Annual fees… late fees… foreign transaction fees… obviously all credit card fees are annoying, but one of the most despised is the balance transfer fee. Banks reel us in with enticing 0% offers, only to slap us with a big fat fee for using them. What’s up with that?!
So how can you avoid them? Of course the obvious solution would be to have no credit card debt in the first place, but you already hear that from everyone. So let’s skip the scolding and instead focus on the present problem – you’re stuck with debt and you want to transfer it. That’s not a bad idea, but is there any way you can avoid those pesky balance transfer fees while doing so?
It might be possible. Here are 3 strategies I have used.
#1. Use a no balance transfer fee offer
Okay, this first one isn’t exactly that clever, but it’s worth mentioning nonetheless – many people are unaware of the fact that 0% deals with no fees even exist.
All of the major credit card issuers normally tack on a 3-5% fee for balance transfers. The only exception is Capital One; some of their cards have no fees for transfers. Unfortunately, those same cards are usually the ones which are not offering a 0% deal. So you might not pay the transfer fee, but the normal APR would charged afterward (so much for that idea, right?).
However every once in a while, I see a couple 0% offers that involve no transfer fee. Usually they pop up during the first few months each year (probably to target those with holiday hangover debt). For example, the Discover More and Chase Slate Visa card have both been known, on occasion, to have one of the fee-free incentive.
#2. Flat out ask for it to be waived
Did you know at many banks, the CSRs who work in the balance transfer departments actually earn commissions? For this reason, they really are quite interested in doing whatever it takes to seal the deal. Sometimes, that even means waiving the fee on your 0% offer.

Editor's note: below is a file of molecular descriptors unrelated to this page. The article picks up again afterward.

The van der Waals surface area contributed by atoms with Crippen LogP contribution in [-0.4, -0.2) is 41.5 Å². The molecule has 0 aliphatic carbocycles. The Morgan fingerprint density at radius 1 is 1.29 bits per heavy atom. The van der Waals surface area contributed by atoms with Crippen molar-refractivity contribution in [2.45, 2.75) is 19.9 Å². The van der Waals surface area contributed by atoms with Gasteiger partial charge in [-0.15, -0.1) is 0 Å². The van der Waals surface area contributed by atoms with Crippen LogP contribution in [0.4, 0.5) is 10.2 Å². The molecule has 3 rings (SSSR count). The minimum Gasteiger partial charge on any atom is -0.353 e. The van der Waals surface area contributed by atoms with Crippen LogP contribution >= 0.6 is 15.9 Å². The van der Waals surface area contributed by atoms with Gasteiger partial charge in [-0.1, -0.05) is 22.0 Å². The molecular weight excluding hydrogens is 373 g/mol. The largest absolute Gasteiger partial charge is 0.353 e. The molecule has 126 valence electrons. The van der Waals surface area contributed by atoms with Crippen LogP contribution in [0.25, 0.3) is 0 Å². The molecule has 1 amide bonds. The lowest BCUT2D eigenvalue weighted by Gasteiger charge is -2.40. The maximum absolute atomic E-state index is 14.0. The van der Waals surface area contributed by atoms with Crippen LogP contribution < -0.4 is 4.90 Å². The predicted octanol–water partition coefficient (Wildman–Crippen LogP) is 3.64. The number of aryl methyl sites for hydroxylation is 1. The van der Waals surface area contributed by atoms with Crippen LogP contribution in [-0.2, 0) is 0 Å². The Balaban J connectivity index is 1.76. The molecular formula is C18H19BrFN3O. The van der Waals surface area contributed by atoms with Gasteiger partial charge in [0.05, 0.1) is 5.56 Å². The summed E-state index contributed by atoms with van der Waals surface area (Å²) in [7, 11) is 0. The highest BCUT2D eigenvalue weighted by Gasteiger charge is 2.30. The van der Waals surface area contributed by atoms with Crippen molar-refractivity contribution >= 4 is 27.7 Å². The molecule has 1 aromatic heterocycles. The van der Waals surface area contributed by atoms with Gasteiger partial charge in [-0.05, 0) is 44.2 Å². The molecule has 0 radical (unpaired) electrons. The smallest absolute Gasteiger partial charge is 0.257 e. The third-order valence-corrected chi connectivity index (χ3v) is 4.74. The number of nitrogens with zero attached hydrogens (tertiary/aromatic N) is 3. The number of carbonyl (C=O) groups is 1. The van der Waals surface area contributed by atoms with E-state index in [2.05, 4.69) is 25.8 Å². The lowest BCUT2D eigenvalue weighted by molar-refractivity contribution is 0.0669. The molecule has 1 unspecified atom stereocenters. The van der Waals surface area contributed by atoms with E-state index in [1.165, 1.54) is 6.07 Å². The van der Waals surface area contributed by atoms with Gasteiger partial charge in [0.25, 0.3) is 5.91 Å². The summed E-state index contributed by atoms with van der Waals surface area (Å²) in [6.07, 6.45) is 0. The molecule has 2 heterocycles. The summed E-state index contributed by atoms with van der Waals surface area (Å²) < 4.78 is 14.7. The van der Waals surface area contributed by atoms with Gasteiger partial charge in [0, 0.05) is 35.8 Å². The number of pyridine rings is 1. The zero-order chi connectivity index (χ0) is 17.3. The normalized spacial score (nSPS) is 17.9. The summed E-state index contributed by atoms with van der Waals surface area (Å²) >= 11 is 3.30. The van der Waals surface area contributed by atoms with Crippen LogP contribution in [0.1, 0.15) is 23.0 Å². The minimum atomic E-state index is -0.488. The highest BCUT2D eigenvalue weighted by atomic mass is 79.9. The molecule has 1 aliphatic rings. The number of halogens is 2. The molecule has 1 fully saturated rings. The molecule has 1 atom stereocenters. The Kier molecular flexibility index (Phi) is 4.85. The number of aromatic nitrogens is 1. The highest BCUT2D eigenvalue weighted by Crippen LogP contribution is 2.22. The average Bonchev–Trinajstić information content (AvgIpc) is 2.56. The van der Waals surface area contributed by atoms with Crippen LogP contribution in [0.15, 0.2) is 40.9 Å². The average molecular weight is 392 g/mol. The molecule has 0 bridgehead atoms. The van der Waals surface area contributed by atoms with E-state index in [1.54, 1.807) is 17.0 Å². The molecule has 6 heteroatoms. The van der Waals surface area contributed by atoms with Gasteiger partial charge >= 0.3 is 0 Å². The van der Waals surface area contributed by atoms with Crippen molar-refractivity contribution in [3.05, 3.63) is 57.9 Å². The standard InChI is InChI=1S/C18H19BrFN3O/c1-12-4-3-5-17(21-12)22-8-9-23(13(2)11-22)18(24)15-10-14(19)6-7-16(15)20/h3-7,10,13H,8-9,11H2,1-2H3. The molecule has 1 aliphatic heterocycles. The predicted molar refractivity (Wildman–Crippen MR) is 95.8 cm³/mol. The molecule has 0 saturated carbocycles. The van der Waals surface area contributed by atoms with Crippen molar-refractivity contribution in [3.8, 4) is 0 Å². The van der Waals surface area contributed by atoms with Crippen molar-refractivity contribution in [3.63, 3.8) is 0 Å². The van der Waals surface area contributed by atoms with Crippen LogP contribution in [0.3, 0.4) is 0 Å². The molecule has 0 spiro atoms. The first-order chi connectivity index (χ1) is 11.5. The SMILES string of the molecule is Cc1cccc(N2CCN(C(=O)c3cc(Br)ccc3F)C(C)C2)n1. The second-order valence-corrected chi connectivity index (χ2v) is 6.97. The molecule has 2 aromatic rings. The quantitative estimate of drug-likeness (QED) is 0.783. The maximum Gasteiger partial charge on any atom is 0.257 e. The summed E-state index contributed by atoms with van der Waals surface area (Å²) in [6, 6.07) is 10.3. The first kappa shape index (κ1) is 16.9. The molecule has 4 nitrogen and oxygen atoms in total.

Fortunately I have no credit card debt now, but back when I was really poor I had a load of medical bills piled onto cards. From my experience, because the amounts were so high, the bank would be more willing to waive the transfer fee if that’s what it took for me to bite the bait. For example, a couple years ago Bank of America agreed to waive the fee for me since I was requesting a transfer of at least $5,000.
Now I would like to be clear that every bank works different. Some do not pay commissions and therefore, the CSR may be less incentivized to bend over backwards. Also, regardless of how much you hound them, some banks just won’t budge on waiving the fee.
#3. Negotiate for the next best thing
Alright so you tried everything possible to get the bank to budge on the fee, but no dice. That doesn’t mean you should give up. Sometimes you can negotiate various incentives which will help offset – or maybe even outweigh – the cost of the transfer.
For example, your bank may refuse to waive the fee, but what they might be able to do is offer you a cash back/points bonus for spending $X of dollars within a certain period of time. It might be a $75 bonus if you spend $1,000 within the first 3 months. Depending on the size of your transfer, that might offset the cost you are incurring.
And remember, thanks to the credit card reform, your payments now apply to the highest rate balance first. So if you have to spend a certain amount to get the bonus, you won’t be hit with interest on those purchases as long as you pay them in full each billing cycle.
Another sweetener you can aim for is getting them to cap your transfer fee. For example, if the fee is 4% unlimited, see if you can get them to cap it at $50. If you’re doing this with a large amount of money, then having the transfer fee capped should definitely save you some green.
Guest article from Mike of CreditCardForum. He created his site a few years ago while dealing with his own debt (and playing the 0% balance transfer game with it). These days he’s debt-free and focuses on rewards and benefits. His most recent blogpost is about no foreign transaction fee credit cards.